New York Judge Hands Landlords Big Legal Win
Per Lucas Willard of WAMC Northeast Public Radio, a New York State Supreme Court Judge has struck down Albany's "good cause" eviction law, handing New York landlords a massive win.
The "good cause" eviction law would have made it exceptionally more difficult for landlords to evict tenants. The law also would have prevented landlords from raising rents by more than 5% per year.
In the decision, Judge Christina Ryba deemed the necessity of good cause and grounds for removal of tenants in local law F to be in direct violation of New York State law. The grounds for removal of the tenants section stated in part that tenants could be evicted for not paying rent, "provided, however, that the rent due and owing, or any part thereof, did not result from a rent increase or pattern of rent increases..."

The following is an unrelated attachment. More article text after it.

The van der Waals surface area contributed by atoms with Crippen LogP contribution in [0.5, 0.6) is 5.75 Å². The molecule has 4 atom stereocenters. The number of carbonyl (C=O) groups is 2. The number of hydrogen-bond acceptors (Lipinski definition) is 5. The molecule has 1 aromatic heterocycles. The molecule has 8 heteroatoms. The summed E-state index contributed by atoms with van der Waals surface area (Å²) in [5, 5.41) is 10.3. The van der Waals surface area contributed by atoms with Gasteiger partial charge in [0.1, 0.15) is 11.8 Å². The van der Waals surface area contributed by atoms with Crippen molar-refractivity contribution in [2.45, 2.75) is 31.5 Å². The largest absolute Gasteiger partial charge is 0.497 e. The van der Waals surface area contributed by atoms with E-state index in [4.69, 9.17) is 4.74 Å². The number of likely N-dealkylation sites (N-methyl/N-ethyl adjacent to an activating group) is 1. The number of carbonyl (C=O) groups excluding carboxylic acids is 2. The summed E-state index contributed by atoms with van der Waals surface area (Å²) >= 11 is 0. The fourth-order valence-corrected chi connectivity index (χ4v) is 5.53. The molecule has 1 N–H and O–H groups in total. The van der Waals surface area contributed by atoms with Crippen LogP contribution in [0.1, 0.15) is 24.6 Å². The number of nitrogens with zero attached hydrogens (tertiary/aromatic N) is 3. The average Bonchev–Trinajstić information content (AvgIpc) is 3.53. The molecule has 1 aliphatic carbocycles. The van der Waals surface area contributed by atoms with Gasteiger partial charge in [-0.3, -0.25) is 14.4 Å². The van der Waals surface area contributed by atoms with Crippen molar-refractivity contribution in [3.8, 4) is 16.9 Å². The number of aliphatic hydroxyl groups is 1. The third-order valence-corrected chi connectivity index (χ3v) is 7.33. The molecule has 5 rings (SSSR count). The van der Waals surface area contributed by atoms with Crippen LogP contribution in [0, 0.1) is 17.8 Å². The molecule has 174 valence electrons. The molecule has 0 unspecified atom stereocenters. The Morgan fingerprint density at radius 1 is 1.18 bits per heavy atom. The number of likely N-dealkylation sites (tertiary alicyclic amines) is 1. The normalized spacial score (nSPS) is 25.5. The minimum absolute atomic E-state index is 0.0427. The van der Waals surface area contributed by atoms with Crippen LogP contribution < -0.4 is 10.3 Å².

While this left the door open for landlords to pursue eviction if a tenant stopped paying rent, it didn't allow them much room to rent their apartment at the best rate the market allowed for. Because as written, even if a tenant consented to a rent increase, the Court would be the judge of whether that rent increase, among a number of other factors, was fair and eviction proceedings could move forward.
Judge Ryba also determined that since the law was not related to the emergency rent control laws put in place during the Covid-19 pandemic, it was not subject to the emergency powers granted during the pandemic to prevent evictions. And without coverage under those emergency rent control measures, the good cause eviction law was found to create an unfair impediment to landlords operating in a free market and looking to the courts to evict tenants.